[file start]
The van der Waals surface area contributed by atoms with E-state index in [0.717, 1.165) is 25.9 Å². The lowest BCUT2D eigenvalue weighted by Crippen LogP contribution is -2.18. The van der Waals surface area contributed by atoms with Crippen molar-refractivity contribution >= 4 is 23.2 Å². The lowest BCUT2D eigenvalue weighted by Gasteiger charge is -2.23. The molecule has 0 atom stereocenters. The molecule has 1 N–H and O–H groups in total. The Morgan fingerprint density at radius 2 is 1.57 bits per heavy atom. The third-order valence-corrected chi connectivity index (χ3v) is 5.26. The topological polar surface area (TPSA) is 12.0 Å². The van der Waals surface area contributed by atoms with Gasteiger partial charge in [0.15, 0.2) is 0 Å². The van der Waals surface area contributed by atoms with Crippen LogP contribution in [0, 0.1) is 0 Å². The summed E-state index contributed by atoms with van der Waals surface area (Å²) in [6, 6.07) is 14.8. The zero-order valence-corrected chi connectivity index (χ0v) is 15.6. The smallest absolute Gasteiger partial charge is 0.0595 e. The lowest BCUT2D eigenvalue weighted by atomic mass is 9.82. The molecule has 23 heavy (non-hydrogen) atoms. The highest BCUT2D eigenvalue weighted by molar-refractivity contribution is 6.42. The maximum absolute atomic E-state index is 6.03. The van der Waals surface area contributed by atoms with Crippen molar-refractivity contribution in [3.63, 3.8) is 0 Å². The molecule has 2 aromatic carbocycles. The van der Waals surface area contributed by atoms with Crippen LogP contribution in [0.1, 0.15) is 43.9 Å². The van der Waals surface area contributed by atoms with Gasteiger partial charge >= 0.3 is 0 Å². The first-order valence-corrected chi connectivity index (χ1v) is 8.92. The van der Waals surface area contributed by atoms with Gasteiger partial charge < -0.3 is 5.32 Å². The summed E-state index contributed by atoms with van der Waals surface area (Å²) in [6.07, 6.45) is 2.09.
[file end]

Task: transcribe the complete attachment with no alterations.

The van der Waals surface area contributed by atoms with E-state index in [0.717, 1.165) is 25.9 Å². The lowest BCUT2D eigenvalue weighted by Crippen LogP contribution is -2.18. The van der Waals surface area contributed by atoms with Crippen molar-refractivity contribution >= 4 is 23.2 Å². The lowest BCUT2D eigenvalue weighted by Gasteiger charge is -2.23. The molecule has 0 atom stereocenters. The molecule has 1 N–H and O–H groups in total. The Morgan fingerprint density at radius 2 is 1.57 bits per heavy atom. The third-order valence-corrected chi connectivity index (χ3v) is 5.26. The topological polar surface area (TPSA) is 12.0 Å². The van der Waals surface area contributed by atoms with Gasteiger partial charge in [0.15, 0.2) is 0 Å². The van der Waals surface area contributed by atoms with Crippen LogP contribution in [0, 0.1) is 0 Å². The summed E-state index contributed by atoms with van der Waals surface area (Å²) in [6, 6.07) is 14.8. The zero-order valence-corrected chi connectivity index (χ0v) is 15.6. The smallest absolute Gasteiger partial charge is 0.0595 e. The lowest BCUT2D eigenvalue weighted by atomic mass is 9.82. The molecule has 23 heavy (non-hydrogen) atoms. The highest BCUT2D eigenvalue weighted by molar-refractivity contribution is 6.42. The maximum absolute atomic E-state index is 6.03. The van der Waals surface area contributed by atoms with Crippen molar-refractivity contribution in [3.63, 3.8) is 0 Å². The molecule has 2 aromatic carbocycles. The van der Waals surface area contributed by atoms with Crippen LogP contribution in [0.1, 0.15) is 43.9 Å². The van der Waals surface area contributed by atoms with Gasteiger partial charge >= 0.3 is 0 Å². The first-order valence-corrected chi connectivity index (χ1v) is 8.92. The van der Waals surface area contributed by atoms with Gasteiger partial charge < -0.3 is 5.32 Å². The summed E-state index contributed by atoms with van der Waals surface area (Å²) in [6.07, 6.45) is 2.09.